Abdel Kareem Soliman's trial was the first time that a blogger had been prosecuted in Egypt.
He had used his web log to criticise the country's top Islamic institution, al-Azhar university and President Hosni Mubarak, whom he called a dictator.
A human rights group called the verdict "very tough" and a "strong message" to Egypt's thousands of bloggers.
Soliman, 22, was tried in his native city of Alexandria. He blogs under the name Kareem Amer.
A former student at al-Azhar, he called the institution "the university of terrorism" and accused it of suppressing free thought.
The university expelled him in 2006 and pressed prosecutors to put him on trial.
During the five-minute court session the judge said Soliman was guilty and would serve three years for insulting Islam and inciting sedition, and one year for insulting Mr Mubarak.
This op-ed appeared in yesterday's Washington Post. As Kamal and Palmer note, one of the more tragic aspects of the story is the role that authorities at Al Azhar University played in Kareem's arrest and prosecution. Al Azhar is the most prominent institution of Islamic learning in the world, and is the world's second-oldest continuously operating university.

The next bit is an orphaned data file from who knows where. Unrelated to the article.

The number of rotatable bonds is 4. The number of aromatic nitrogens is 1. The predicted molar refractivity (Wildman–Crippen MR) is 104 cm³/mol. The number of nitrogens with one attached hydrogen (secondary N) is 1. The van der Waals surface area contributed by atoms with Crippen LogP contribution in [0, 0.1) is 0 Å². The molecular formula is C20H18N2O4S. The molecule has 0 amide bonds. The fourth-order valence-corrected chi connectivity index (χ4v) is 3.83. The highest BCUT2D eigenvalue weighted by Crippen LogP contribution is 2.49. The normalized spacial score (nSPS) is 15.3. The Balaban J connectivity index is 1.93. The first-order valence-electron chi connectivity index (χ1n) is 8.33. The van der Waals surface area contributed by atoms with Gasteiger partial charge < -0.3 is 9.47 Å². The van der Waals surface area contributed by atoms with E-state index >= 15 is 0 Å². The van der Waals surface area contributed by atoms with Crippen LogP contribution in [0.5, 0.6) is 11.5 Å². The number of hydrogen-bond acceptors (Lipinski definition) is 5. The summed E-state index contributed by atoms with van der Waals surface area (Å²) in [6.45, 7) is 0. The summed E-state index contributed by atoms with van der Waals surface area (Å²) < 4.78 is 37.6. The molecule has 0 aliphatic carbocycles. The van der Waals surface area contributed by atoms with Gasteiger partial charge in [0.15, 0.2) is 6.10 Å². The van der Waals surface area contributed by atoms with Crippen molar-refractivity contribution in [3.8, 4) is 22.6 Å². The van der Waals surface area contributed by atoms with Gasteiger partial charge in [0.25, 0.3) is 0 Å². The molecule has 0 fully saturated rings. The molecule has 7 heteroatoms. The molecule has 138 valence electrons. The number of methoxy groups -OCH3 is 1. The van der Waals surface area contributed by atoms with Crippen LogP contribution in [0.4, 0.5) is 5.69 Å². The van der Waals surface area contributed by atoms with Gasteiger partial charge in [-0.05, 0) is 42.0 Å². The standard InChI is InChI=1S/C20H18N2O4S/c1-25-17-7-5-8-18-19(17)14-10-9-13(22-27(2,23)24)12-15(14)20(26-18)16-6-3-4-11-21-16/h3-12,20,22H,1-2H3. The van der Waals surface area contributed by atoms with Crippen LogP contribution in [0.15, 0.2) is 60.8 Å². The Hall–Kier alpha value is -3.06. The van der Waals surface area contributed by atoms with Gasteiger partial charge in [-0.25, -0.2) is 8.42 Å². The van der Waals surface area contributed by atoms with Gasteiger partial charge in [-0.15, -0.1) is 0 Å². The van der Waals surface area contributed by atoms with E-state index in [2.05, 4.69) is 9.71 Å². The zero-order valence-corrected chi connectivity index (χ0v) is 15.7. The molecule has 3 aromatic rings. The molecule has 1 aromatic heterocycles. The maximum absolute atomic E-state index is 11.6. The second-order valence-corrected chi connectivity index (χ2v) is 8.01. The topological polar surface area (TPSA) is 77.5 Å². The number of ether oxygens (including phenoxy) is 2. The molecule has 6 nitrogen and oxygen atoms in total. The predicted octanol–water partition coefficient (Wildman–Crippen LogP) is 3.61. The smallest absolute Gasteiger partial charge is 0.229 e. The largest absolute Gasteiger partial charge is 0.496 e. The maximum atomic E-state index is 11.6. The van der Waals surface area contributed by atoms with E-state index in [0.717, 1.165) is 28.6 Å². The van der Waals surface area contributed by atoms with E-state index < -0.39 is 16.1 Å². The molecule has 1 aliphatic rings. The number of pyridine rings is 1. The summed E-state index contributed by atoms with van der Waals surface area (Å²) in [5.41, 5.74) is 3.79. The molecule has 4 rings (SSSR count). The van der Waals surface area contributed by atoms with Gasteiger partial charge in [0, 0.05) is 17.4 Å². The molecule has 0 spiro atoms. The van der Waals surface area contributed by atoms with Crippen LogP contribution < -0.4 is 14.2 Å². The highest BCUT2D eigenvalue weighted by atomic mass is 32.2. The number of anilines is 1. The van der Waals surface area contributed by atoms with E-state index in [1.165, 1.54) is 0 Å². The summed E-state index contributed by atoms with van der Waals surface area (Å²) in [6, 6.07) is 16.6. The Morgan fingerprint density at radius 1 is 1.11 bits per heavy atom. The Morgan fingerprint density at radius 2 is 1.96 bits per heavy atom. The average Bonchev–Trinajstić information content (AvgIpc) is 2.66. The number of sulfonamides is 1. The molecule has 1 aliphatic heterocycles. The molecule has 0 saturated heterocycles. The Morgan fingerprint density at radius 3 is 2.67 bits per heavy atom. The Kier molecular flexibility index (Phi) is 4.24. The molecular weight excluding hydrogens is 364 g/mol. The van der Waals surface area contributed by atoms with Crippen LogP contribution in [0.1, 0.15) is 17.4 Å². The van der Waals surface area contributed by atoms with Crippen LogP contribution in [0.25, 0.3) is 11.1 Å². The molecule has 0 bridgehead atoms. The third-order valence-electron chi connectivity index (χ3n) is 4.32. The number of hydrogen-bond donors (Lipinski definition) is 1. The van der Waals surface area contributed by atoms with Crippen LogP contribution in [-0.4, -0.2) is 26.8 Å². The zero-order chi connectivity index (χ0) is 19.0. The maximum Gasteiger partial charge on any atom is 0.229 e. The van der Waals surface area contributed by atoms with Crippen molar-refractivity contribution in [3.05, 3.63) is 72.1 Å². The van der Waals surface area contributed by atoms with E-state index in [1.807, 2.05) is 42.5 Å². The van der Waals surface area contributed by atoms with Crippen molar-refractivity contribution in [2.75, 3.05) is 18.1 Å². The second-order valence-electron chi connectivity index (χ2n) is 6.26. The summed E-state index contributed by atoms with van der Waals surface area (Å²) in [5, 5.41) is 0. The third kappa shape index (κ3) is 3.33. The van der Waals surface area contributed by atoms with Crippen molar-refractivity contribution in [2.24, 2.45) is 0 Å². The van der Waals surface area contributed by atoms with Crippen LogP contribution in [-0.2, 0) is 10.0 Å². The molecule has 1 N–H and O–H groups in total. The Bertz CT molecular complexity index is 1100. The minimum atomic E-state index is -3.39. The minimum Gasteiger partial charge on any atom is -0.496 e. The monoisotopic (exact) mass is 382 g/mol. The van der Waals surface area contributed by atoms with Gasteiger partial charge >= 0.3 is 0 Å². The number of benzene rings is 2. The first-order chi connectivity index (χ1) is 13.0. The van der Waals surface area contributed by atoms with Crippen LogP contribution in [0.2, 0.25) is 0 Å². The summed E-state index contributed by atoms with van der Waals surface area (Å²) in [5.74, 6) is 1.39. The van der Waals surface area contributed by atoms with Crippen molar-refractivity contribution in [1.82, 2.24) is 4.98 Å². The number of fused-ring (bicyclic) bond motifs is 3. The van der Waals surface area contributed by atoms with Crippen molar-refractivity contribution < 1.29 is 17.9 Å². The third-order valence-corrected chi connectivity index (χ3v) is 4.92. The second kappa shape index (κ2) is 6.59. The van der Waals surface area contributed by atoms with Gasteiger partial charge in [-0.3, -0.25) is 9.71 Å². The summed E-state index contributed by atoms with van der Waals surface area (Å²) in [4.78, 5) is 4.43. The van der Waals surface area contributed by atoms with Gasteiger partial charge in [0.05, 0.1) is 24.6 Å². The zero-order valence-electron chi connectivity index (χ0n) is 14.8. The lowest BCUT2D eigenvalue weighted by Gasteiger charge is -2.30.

Esraa al-Shafei, who maintains the Free Kareem website, writes in today's Daily Star on the blogging phenomenon in the Arab world, and the promise and the threat it represents. It saddens and angers me to think where we might be today if President Bush had decided after 9/11 to cultivate genuine political reform in the Arab world, to respectfully but firmly encourage the opening of political space, rather than try to transform Arab societies at the point of a gun. It will be years until we even begin to grasp the extent of the damage this man has done to America's reputation in the world, but we can look at some of the early returns.